No. OSHA is required by its law to only issue standards that are economically feasible for affected industries. The proposed rule issued in 2013 estimated that the benefits of changing the permissible exposure limit would be significantly higher than the costs. Net benefits were estimated at about $4.6 billion a year. The agency received many comments addressing potential costs which were estimated at $640 million a year, which will be factored into the final rule. It's also worth noting that a 1995 review of past OSHA actions found that OSHA generally overestimates potential regulatory costs.
Before proposing a rule in 2013, the agency consulted with small businesses through the Small Business Regulatory Enforcement Fairness Act process and incorporated many of the recommendations in the notice of proposed rulemaking. After the proposal, OSHA sought and received extensive feedback. Altogether, OSHA received more than 2,000 public submissions from stakeholders, containing more than 34,000 pages of materials. OSHA also held 14 days of public hearings, during which more than 200 stakeholders from more than 70 organizations presented testimony. Small entities were invited to provide written comments and to participate in public hearings during the comment period, and many of them did. The entire public comment period lasted almost one year.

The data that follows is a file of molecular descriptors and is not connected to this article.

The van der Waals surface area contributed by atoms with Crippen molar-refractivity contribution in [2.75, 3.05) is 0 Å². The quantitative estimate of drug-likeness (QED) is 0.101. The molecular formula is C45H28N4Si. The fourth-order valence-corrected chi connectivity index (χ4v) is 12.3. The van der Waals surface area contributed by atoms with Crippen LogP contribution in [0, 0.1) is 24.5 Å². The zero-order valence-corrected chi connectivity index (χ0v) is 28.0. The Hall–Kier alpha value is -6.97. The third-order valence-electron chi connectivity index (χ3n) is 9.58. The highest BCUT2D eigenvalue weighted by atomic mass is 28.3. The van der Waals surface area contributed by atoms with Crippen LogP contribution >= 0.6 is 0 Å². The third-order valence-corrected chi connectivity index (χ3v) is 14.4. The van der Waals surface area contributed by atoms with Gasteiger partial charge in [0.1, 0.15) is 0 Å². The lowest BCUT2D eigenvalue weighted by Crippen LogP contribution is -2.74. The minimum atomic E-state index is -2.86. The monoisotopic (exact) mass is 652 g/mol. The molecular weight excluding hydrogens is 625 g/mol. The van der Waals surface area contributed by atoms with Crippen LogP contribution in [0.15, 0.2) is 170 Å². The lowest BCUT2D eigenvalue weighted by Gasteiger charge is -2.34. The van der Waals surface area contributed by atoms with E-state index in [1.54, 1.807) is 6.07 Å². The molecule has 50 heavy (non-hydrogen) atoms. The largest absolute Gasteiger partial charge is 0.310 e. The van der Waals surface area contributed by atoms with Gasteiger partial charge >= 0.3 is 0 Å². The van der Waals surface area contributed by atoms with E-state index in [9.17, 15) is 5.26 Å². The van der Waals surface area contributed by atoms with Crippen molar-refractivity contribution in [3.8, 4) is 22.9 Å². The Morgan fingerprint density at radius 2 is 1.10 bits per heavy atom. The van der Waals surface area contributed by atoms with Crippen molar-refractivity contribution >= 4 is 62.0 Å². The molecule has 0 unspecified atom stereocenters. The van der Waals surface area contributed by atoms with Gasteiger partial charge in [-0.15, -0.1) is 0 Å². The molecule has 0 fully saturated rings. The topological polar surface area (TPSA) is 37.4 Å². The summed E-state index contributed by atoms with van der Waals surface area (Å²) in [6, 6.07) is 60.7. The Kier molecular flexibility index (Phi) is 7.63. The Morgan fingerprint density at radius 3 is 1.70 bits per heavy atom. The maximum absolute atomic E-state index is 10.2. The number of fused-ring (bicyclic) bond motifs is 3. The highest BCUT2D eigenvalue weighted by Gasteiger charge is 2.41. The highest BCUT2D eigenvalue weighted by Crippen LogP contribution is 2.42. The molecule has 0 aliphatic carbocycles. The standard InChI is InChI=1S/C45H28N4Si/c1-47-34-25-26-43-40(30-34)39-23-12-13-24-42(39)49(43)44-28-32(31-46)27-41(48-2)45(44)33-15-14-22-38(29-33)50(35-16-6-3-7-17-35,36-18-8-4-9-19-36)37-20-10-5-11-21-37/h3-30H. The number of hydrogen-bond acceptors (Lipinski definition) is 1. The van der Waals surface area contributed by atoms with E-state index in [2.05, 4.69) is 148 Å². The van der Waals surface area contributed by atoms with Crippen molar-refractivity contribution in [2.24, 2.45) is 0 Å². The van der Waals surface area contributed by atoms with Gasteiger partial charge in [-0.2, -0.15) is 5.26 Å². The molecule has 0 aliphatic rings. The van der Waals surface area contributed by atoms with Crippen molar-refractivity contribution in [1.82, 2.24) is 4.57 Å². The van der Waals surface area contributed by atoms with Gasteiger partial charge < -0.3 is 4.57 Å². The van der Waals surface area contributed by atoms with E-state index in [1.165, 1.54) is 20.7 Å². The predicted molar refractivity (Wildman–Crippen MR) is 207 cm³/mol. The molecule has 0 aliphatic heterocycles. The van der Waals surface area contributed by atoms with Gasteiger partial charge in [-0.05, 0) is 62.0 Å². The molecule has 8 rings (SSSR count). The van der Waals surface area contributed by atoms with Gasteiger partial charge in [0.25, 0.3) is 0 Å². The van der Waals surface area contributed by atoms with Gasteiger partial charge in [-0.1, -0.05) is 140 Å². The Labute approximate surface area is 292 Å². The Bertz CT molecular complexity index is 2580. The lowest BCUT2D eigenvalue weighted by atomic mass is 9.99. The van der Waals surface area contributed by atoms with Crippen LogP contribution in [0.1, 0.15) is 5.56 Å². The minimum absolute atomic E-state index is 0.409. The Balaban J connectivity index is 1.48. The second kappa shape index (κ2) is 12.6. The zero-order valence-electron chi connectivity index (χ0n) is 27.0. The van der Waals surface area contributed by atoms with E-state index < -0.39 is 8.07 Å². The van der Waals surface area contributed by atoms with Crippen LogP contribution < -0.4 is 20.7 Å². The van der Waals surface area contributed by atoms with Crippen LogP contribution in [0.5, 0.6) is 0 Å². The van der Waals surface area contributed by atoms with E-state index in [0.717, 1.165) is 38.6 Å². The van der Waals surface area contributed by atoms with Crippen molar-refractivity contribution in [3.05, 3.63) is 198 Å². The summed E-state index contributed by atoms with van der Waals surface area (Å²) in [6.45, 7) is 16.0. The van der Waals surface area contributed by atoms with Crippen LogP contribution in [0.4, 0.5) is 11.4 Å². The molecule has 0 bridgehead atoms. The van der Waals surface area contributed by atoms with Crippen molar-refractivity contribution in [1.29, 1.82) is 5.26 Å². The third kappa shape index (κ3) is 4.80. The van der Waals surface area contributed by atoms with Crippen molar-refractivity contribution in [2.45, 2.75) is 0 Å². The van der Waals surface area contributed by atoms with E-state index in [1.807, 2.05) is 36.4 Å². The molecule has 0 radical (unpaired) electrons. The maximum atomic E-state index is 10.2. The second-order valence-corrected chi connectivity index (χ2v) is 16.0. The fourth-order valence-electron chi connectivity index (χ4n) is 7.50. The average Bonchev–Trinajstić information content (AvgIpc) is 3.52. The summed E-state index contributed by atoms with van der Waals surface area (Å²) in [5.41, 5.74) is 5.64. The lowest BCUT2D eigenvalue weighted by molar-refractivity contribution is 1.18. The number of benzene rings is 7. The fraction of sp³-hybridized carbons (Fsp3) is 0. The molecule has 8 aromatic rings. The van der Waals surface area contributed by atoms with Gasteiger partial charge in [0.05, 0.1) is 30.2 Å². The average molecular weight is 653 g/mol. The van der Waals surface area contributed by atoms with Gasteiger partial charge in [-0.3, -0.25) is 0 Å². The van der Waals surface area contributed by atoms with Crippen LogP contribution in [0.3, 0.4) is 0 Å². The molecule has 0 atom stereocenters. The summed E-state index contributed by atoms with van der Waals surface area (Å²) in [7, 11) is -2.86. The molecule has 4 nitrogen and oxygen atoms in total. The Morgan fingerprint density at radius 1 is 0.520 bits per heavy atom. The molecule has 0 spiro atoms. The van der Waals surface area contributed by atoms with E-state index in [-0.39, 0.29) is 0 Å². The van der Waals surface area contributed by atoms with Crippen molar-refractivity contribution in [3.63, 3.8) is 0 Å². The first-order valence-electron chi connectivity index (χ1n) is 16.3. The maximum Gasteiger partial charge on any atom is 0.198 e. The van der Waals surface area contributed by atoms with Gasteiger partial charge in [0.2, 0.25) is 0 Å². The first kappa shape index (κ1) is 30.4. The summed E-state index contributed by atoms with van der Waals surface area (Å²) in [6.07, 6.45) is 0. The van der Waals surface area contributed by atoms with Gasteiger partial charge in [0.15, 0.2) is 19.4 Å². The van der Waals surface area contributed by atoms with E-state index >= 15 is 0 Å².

OSHA requested input from businesses of all sizes throughout the rulemaking process. Small business representatives reviewed an early draft of the standard during the Small Business Regulatory Enforcement Fairness Act review and OSHA made significant changes that were reflected in the proposed rule itself, as well as to the cost, impact and other analyses contained in the proposal. More than 200 stakeholders representing more than 70 organizations presented testimony during the 2014 public hearings, including many small business representatives.
The rule has not yet been finalized, so we cannot discuss how it differs. The details of the proposed rule can be read here. OSHA has conducted extensive outreach since the proposal was published, and the thousands of submissions received during the comment period have been taken into account in drafting the final rule.